In this post we learn how to build a simple yet accurate timer circuit using the IC 4060 and some ordinary passive components.
Main Advantage of using IC 4060 as the Timer IC
I have already discussed this IC comprehensively in one of my previous articles, everything regarding its pin outs have been discussed there in detail. We studied that the IC 4060 is specifically suited for timer applications and also as an oscillator. In this article we’ll study how a simple versatile timer can be built using the IC 4060.
Other than the IC you would require just a couple of resistors, one pot and a capacitor for making this timer.
Referring the figure, the simplicity of the design becomes evident and therefore this circuit is perfectly suited for all electronic newcomers, who can easily build this project and enjoy its useful service.
As explained earlier in one my articles, the IC has an in built oscillator that needs just a few passive external components for making it tick.
Depending upon the values of the external RC components, the oscillation periods can be varied right from a few fractions of a second to many hours.
RC components refer to the values of the external time determining components consisting of a resistor or a pot and a capacitor.
The outputs produce a varied rate of time periods; each output generates time periods that’s exactly double to that of the previous output in a certain order of the IC pin outs.
Since here we want to use this unit as a timer we have selected the pinout which is last in the order as far the length of the time period is concerned, meaning we have selected pin #3 which generates the highest delay period.
The biggest advantage of making a timer using IC 4060 is that the involved timing capacitor can be kept as small as possible by increasing the complementary timing component value, which is the resistor.
This helps to keep the circuit simple, smaller and very sleek, unlike other timer IC like 555 which require high value electrolytic capacitors for generating even ordinary time delays.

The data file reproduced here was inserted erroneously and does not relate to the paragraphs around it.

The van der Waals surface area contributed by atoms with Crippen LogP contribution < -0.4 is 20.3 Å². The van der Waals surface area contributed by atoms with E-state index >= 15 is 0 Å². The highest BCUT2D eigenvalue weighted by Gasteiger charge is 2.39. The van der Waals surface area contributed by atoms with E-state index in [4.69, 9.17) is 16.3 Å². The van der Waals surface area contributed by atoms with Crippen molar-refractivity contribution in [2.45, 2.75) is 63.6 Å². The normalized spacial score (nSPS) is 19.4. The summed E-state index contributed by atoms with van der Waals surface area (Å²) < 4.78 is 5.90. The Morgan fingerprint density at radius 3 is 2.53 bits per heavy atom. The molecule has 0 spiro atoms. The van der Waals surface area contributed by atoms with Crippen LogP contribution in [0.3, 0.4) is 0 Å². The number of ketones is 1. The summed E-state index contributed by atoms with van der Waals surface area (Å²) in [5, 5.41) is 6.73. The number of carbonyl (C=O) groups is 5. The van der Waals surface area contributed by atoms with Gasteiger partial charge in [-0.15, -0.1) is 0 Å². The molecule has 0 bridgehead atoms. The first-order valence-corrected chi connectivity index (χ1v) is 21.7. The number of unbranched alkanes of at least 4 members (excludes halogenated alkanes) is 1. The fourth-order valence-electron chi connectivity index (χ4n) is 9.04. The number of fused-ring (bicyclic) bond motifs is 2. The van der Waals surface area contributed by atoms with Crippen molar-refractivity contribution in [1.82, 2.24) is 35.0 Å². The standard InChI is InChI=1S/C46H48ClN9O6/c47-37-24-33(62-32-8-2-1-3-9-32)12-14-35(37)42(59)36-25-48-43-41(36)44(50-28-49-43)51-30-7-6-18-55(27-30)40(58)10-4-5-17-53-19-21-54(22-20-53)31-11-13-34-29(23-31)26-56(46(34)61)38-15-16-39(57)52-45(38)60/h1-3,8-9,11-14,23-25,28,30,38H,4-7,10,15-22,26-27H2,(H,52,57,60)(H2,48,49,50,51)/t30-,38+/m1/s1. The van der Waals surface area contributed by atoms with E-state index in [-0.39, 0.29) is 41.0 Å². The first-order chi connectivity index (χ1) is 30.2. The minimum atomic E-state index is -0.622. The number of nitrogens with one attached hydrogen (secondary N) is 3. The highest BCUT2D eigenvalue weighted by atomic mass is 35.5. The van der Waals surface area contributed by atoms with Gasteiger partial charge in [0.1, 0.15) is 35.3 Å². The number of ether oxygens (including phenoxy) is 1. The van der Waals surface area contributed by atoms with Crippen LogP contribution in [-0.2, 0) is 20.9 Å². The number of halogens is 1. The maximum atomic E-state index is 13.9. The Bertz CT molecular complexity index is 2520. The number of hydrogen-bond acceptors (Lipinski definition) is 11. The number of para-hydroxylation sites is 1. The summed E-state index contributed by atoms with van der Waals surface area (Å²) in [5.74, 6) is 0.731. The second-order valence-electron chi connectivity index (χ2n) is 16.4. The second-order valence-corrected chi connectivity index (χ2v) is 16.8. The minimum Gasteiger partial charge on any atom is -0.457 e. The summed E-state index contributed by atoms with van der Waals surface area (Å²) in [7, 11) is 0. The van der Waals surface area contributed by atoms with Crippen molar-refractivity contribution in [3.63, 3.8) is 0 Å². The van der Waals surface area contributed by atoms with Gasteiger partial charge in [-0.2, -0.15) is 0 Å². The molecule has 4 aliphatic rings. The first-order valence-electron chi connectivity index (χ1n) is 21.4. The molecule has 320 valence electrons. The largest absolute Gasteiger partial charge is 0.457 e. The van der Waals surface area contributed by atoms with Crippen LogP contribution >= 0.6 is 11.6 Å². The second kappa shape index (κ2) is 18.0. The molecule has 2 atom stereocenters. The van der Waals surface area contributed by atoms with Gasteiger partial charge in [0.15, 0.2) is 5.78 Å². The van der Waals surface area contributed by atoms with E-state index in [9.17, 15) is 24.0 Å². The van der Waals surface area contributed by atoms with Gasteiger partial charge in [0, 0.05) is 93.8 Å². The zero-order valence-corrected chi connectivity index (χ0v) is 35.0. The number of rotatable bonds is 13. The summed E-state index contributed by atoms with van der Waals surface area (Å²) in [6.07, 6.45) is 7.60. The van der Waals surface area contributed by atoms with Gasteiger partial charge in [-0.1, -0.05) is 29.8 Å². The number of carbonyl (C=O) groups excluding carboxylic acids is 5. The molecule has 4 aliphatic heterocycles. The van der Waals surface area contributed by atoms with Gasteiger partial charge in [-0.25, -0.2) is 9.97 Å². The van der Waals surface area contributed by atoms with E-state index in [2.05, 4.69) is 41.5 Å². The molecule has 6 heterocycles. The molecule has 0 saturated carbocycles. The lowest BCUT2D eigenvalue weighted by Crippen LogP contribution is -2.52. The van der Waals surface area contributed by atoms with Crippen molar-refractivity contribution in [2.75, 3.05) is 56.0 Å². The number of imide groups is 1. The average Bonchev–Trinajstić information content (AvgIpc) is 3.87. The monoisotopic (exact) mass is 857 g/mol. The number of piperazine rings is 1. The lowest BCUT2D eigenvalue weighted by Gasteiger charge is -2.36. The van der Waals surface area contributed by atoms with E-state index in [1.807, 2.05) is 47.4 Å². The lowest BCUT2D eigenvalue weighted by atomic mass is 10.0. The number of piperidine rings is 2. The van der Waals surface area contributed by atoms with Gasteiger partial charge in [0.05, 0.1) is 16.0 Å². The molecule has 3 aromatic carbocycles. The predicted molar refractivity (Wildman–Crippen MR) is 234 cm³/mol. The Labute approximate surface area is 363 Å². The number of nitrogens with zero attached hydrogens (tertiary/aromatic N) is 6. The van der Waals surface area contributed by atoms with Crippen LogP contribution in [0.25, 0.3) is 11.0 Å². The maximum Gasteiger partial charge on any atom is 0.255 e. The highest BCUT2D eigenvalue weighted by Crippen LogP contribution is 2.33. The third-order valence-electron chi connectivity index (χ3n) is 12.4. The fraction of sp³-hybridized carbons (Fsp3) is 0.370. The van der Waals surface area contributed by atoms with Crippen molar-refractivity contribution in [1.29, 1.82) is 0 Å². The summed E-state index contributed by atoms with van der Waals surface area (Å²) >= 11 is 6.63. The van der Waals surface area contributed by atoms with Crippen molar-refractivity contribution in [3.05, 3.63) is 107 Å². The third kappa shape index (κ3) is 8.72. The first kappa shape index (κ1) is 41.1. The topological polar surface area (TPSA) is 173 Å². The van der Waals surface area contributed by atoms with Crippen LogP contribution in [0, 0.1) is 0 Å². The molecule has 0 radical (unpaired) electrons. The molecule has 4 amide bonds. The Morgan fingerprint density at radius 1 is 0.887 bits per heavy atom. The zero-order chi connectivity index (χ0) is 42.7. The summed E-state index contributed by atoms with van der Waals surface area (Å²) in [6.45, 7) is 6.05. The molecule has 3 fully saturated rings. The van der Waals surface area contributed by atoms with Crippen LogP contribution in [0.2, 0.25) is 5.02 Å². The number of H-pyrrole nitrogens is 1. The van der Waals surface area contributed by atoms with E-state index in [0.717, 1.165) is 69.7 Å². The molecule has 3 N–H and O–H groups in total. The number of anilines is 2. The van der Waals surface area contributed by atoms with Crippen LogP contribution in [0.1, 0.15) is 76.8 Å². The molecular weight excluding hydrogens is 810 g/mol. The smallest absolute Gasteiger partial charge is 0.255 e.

How the Circuit is Latched when Time is Elapsed
In the figure you can see a diode being introduced from the output pin #3 to one of the oscillator pin #11. This diode acts as a latching component, which latches the IC once the set time lapses and the output of the IC goes high.
If this diode is not inserted, the output would go freewheeling from logic high to logic low and keep repeating the time delays.
The circuit may be powered from a small 9 volt battery which will last almost for ever.
A buzzer is fitted at the output for the required indications of the timer output after the time delay has elapsed.
How to Reset the Timer
The IC may be reset simply by pressing the reset button or alternatively the circuit gets automatically reset when switched off and powered again.
How to Calculate Frequency or Time Delay of IC 4060 - The Formula
Or Alternatively the following standard formula for calculating the Rt and Ct values is:
f(osc) = 1 / 2.3 x Rt x Ct
2.3 is a constant as per the ICs internal configuration.
Rt will in Ohms and Rt in Farads
Adding a Relay
You can further upgrade the above design by adding a relay control to the output in order to facilitate an external mains AC load switching, as shown in the following image:
Remember the delay interval at pin3 can be increased by increasing the C1 value along with the P1 pot value. However, make sure that the C1 is always a non-polar, hence to increase its value you can connect many number non polar capacitors in parallel. For example you can connect non-polar 1uF capacitor as many numbers as you want for getting a desired long delay.